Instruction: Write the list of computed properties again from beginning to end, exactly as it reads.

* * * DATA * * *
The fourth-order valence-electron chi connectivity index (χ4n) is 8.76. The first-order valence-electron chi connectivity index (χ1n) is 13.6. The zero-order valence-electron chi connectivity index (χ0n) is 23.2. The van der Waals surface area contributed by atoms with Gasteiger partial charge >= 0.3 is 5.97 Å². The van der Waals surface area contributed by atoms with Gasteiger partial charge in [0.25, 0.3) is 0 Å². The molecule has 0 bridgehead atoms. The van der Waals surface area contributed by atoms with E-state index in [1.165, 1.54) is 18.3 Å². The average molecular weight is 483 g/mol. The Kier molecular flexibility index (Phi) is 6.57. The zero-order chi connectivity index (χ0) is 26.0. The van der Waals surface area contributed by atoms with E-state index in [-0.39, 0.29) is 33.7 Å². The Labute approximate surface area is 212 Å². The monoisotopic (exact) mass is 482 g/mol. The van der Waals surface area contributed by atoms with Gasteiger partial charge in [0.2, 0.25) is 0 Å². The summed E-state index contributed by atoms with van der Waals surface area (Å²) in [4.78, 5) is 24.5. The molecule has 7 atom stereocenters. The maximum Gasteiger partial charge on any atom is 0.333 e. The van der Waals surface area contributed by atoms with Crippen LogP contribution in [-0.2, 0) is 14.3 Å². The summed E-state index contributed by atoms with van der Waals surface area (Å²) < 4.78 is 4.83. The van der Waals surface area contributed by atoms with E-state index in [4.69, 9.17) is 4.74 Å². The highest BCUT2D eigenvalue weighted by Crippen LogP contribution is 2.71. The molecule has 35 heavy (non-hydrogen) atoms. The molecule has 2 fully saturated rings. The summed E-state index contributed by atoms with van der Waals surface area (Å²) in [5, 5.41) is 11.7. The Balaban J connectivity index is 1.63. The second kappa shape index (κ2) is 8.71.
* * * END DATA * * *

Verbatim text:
The fourth-order valence-electron chi connectivity index (χ4n) is 8.76. The first-order valence-electron chi connectivity index (χ1n) is 13.6. The zero-order valence-electron chi connectivity index (χ0n) is 23.2. The van der Waals surface area contributed by atoms with Gasteiger partial charge >= 0.3 is 5.97 Å². The van der Waals surface area contributed by atoms with Gasteiger partial charge in [0.25, 0.3) is 0 Å². The molecule has 0 bridgehead atoms. The van der Waals surface area contributed by atoms with E-state index in [1.165, 1.54) is 18.3 Å². The average molecular weight is 483 g/mol. The Kier molecular flexibility index (Phi) is 6.57. The zero-order chi connectivity index (χ0) is 26.0. The van der Waals surface area contributed by atoms with E-state index in [-0.39, 0.29) is 33.7 Å². The Labute approximate surface area is 212 Å². The monoisotopic (exact) mass is 482 g/mol. The van der Waals surface area contributed by atoms with Gasteiger partial charge in [0.2, 0.25) is 0 Å². The summed E-state index contributed by atoms with van der Waals surface area (Å²) in [4.78, 5) is 24.5. The molecule has 7 atom stereocenters. The maximum Gasteiger partial charge on any atom is 0.333 e. The van der Waals surface area contributed by atoms with Crippen LogP contribution in [-0.2, 0) is 14.3 Å². The summed E-state index contributed by atoms with van der Waals surface area (Å²) < 4.78 is 4.83. The van der Waals surface area contributed by atoms with E-state index in [4.69, 9.17) is 4.74 Å². The highest BCUT2D eigenvalue weighted by Crippen LogP contribution is 2.71. The molecule has 35 heavy (non-hydrogen) atoms. The molecule has 2 fully saturated rings. The summed E-state index contributed by atoms with van der Waals surface area (Å²) in [5, 5.41) is 11.7. The Balaban J connectivity index is 1.63. The second kappa shape index (κ2) is 8.71.